Catasauqua Press

Tuesday, September 25, 2018
Press photo by Nick Hromiak Ethanol gasoline is creating problems with marine motors according to Boating Industry magazine. Press photo by Nick Hromiak Ethanol gasoline is creating problems with marine motors according to Boating Industry magazine.

Outdoors: Growing number of boat motor issues

Thursday, August 3, 2017 by NICK HROMIAK Special to the Press in Sports

If you’re a motor boat owner and are you having motor problems because of ethanol contaminating the innards of your motor, a new survey by Boating Industry Magazine says those in the boating industry that manufacture, sell, repair and store recreational vessels are seeing a growing number of problems caused by ethanol-related fuels. Said one boat dealer in the survey, “Ethanol fuels are great for our service department but bad for our customers!”

The reader survey results, which appear in the magazine’s July 2017 issue, reports 92-percent of survey respondents said they have seen damage caused by ethanol and more business for the service department. The most recent results are up from 87-percent from a similar survey last year.

The July feature “Ethanol Still a Significant Challenge” survey showed 15-percent of readers said that based on what they are seeing in their business, more than half of the necessary repairs are being caused by ethanol-related issues. Eighty-five percent of survey takers were “very concerned” about the use of E15 (fuel containing up to 15 percent ethanol).

Signed into law in 2005, the Renewable Fuel Standard (RFS) requires an increasing amount of biofuels, such as corn ethanol, to be blended into the gasoline supply. When it was written, the RFS assumed that America’s use of gasoline would continue to grow. Since 2005, however, gasoline usage has actually declined, which today forces more ethanol into each gallon of gas.

To keep up with the RFS mandate, the EPA in 2010 granted a waiver to allow E15 into the marketplace. However, only fuels containing up to 10 percent ethanol (E10) are permitted for use in recreational boats. But according to Boat Owners Association of the United States (BoatUS), even 10 percent ethanol-laced fuel still creates problems for many marine motors.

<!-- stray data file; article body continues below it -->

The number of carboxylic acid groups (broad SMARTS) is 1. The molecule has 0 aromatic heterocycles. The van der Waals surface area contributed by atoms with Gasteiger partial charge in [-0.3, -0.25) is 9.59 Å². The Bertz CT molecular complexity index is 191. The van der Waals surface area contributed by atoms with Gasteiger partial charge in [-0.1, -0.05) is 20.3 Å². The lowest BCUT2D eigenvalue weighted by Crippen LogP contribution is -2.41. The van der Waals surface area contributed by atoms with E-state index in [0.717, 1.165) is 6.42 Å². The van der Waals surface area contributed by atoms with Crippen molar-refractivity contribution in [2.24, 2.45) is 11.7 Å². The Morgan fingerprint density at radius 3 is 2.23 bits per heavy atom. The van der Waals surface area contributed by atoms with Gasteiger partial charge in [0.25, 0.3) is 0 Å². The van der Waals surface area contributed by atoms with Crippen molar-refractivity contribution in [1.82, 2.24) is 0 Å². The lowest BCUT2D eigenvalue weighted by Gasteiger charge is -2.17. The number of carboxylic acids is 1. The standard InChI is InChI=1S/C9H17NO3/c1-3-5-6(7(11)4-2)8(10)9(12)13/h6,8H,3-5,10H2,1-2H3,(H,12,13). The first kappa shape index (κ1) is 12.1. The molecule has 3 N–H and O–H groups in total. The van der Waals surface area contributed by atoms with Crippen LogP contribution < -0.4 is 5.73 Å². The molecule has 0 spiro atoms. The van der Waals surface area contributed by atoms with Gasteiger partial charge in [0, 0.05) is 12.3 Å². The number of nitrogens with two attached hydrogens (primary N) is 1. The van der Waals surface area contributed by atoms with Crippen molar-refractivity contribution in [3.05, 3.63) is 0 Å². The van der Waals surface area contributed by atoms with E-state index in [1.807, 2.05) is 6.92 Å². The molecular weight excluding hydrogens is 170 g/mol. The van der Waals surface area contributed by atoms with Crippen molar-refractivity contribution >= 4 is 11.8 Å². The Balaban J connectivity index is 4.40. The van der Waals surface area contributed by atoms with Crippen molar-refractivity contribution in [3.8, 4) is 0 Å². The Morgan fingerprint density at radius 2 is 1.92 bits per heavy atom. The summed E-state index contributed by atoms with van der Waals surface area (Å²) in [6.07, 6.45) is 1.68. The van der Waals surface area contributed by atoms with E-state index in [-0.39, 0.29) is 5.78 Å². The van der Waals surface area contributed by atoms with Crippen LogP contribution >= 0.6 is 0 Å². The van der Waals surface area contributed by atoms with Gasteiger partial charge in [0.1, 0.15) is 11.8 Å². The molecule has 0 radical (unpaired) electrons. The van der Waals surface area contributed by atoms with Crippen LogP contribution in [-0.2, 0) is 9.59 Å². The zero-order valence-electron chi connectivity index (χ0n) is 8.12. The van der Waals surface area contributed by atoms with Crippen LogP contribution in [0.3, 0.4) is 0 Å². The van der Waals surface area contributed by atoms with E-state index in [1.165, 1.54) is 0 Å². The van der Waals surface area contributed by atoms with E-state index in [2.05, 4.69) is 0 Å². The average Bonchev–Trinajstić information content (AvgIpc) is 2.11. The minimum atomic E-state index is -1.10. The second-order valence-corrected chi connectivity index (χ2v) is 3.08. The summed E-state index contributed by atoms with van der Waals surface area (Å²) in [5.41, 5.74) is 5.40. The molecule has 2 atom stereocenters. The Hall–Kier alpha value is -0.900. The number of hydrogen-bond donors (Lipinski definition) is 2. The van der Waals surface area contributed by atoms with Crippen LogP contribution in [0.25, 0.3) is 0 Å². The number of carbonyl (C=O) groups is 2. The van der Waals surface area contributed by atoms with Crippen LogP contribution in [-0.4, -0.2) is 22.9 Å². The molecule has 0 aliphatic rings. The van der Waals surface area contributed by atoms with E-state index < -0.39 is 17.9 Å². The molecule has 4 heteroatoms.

For the nation’s largest advocacy, services and safety group, (BoatUS), the survey’s results add to urgency to fix the RFS. Said Manager of Government Affairs David Kennedy, “For the people who know boats best, the readers of Boating Industry magazine who work on boats and keep them running so we can all enjoy a great day on the water, ethanol continues to be a concern. It will remain this way until we fix America’s broken ethanol policy.”

Locally, I know Ike’s Sunoco station on Airport Road across from ABE Airport, sells non-ethanol gasoline. It’s not cheap though as the last time I bought some it was a little over $3 a gallon.

Go to for more information on the Renewable Fuel Standard.


From AP wire reports comes the story of a 926-pound mako shark caught about 100 miles off the coast of New Jersey in the area known as Hudson Canyon. The Hudson is a deep water canyon that is populated by a number of large fish and has produced multiple record setting fish catches. It’s known as the place to fish for large tuna and marlin during summer months.

The huge mako was weighed and displayed in Brielle, NJ and the boats captain, Kevin Gerrity, said they didn’t think they could manage to catch the shark and when they did, it took over two hours to pull it aboard.

So far, it’s the largest shark ever caught in the state’s history as the previous tiger shark weighed in at 880 pounds and was caught off Cape May in 1988, per NJ Division of Fish & Wildlife. Unfortunately, the latest wire report says the mako won’t be considered a state record because it was fought and landed by three anglers, not one. But it makes for tasty deep fried shark bites and fillets.